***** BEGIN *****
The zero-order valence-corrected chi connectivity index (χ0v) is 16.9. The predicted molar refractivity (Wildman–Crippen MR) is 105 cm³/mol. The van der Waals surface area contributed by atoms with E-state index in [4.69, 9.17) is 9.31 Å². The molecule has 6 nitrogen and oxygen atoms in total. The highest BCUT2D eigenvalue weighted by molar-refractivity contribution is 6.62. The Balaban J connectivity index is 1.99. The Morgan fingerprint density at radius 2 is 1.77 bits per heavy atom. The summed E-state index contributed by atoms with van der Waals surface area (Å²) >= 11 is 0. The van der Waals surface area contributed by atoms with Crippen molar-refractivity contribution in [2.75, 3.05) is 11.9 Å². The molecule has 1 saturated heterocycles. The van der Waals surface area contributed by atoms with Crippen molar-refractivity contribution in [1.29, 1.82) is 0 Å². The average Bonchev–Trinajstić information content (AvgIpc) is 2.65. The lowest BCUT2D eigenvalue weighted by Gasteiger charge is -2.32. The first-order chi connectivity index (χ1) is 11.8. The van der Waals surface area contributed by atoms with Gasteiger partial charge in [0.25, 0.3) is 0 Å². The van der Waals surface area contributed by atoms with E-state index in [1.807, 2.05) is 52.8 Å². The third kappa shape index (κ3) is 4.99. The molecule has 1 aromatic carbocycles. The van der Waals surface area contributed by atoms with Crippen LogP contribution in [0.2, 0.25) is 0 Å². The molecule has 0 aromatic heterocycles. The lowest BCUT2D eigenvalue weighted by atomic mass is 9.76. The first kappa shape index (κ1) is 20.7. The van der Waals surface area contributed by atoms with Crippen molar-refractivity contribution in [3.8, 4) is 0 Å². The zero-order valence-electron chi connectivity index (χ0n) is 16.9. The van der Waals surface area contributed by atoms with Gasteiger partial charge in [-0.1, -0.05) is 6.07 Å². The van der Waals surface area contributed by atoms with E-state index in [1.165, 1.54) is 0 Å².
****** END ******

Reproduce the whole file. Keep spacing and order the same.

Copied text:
The zero-order valence-corrected chi connectivity index (χ0v) is 16.9. The predicted molar refractivity (Wildman–Crippen MR) is 105 cm³/mol. The van der Waals surface area contributed by atoms with E-state index in [4.69, 9.17) is 9.31 Å². The molecule has 6 nitrogen and oxygen atoms in total. The highest BCUT2D eigenvalue weighted by molar-refractivity contribution is 6.62. The Balaban J connectivity index is 1.99. The Morgan fingerprint density at radius 2 is 1.77 bits per heavy atom. The summed E-state index contributed by atoms with van der Waals surface area (Å²) >= 11 is 0. The van der Waals surface area contributed by atoms with Crippen molar-refractivity contribution in [2.75, 3.05) is 11.9 Å². The molecule has 1 saturated heterocycles. The van der Waals surface area contributed by atoms with Crippen molar-refractivity contribution in [1.29, 1.82) is 0 Å². The average Bonchev–Trinajstić information content (AvgIpc) is 2.65. The lowest BCUT2D eigenvalue weighted by Gasteiger charge is -2.32. The first-order chi connectivity index (χ1) is 11.8. The van der Waals surface area contributed by atoms with Gasteiger partial charge in [0.25, 0.3) is 0 Å². The van der Waals surface area contributed by atoms with E-state index in [1.807, 2.05) is 52.8 Å². The third kappa shape index (κ3) is 4.99. The molecule has 1 aromatic carbocycles. The van der Waals surface area contributed by atoms with Crippen LogP contribution in [0.2, 0.25) is 0 Å². The molecule has 0 aromatic heterocycles. The lowest BCUT2D eigenvalue weighted by atomic mass is 9.76. The first kappa shape index (κ1) is 20.7. The van der Waals surface area contributed by atoms with Crippen molar-refractivity contribution in [3.8, 4) is 0 Å². The zero-order valence-electron chi connectivity index (χ0n) is 16.9. The van der Waals surface area contributed by atoms with Gasteiger partial charge in [-0.1, -0.05) is 6.07 Å². The van der Waals surface area contributed by atoms with E-state index in [1.165, 1.54) is 0 Å².